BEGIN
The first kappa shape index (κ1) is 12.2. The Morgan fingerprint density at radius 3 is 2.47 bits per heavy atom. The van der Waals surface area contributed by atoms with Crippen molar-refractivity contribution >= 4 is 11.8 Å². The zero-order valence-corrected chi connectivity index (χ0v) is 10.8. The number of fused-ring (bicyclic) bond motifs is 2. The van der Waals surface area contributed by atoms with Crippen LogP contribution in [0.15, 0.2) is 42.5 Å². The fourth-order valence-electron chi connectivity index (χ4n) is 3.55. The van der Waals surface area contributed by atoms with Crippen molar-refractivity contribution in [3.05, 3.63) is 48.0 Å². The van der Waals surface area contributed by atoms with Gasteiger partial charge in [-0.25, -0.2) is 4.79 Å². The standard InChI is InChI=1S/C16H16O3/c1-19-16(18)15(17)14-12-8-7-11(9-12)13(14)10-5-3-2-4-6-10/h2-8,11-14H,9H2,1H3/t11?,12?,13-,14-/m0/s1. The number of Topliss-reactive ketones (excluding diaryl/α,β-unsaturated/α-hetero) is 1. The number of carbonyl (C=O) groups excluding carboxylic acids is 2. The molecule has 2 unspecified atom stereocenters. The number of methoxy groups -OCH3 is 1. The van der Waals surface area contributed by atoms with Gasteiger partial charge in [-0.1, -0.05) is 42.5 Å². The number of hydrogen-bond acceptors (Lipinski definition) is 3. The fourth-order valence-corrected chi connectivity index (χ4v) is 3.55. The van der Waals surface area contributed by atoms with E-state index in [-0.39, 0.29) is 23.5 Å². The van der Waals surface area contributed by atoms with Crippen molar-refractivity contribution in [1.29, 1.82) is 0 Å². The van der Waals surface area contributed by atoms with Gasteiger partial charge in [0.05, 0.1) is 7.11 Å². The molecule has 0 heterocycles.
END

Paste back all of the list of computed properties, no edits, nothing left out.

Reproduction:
The first kappa shape index (κ1) is 12.2. The Morgan fingerprint density at radius 3 is 2.47 bits per heavy atom. The van der Waals surface area contributed by atoms with Crippen molar-refractivity contribution >= 4 is 11.8 Å². The zero-order valence-corrected chi connectivity index (χ0v) is 10.8. The number of fused-ring (bicyclic) bond motifs is 2. The van der Waals surface area contributed by atoms with Crippen LogP contribution in [0.15, 0.2) is 42.5 Å². The fourth-order valence-electron chi connectivity index (χ4n) is 3.55. The van der Waals surface area contributed by atoms with Crippen molar-refractivity contribution in [3.05, 3.63) is 48.0 Å². The van der Waals surface area contributed by atoms with Gasteiger partial charge in [-0.25, -0.2) is 4.79 Å². The standard InChI is InChI=1S/C16H16O3/c1-19-16(18)15(17)14-12-8-7-11(9-12)13(14)10-5-3-2-4-6-10/h2-8,11-14H,9H2,1H3/t11?,12?,13-,14-/m0/s1. The number of Topliss-reactive ketones (excluding diaryl/α,β-unsaturated/α-hetero) is 1. The number of carbonyl (C=O) groups excluding carboxylic acids is 2. The molecule has 2 unspecified atom stereocenters. The number of methoxy groups -OCH3 is 1. The van der Waals surface area contributed by atoms with Gasteiger partial charge in [-0.1, -0.05) is 42.5 Å². The number of hydrogen-bond acceptors (Lipinski definition) is 3. The fourth-order valence-corrected chi connectivity index (χ4v) is 3.55. The van der Waals surface area contributed by atoms with E-state index in [-0.39, 0.29) is 23.5 Å². The van der Waals surface area contributed by atoms with Crippen molar-refractivity contribution in [1.29, 1.82) is 0 Å². The van der Waals surface area contributed by atoms with Gasteiger partial charge in [0.05, 0.1) is 7.11 Å². The molecule has 0 heterocycles.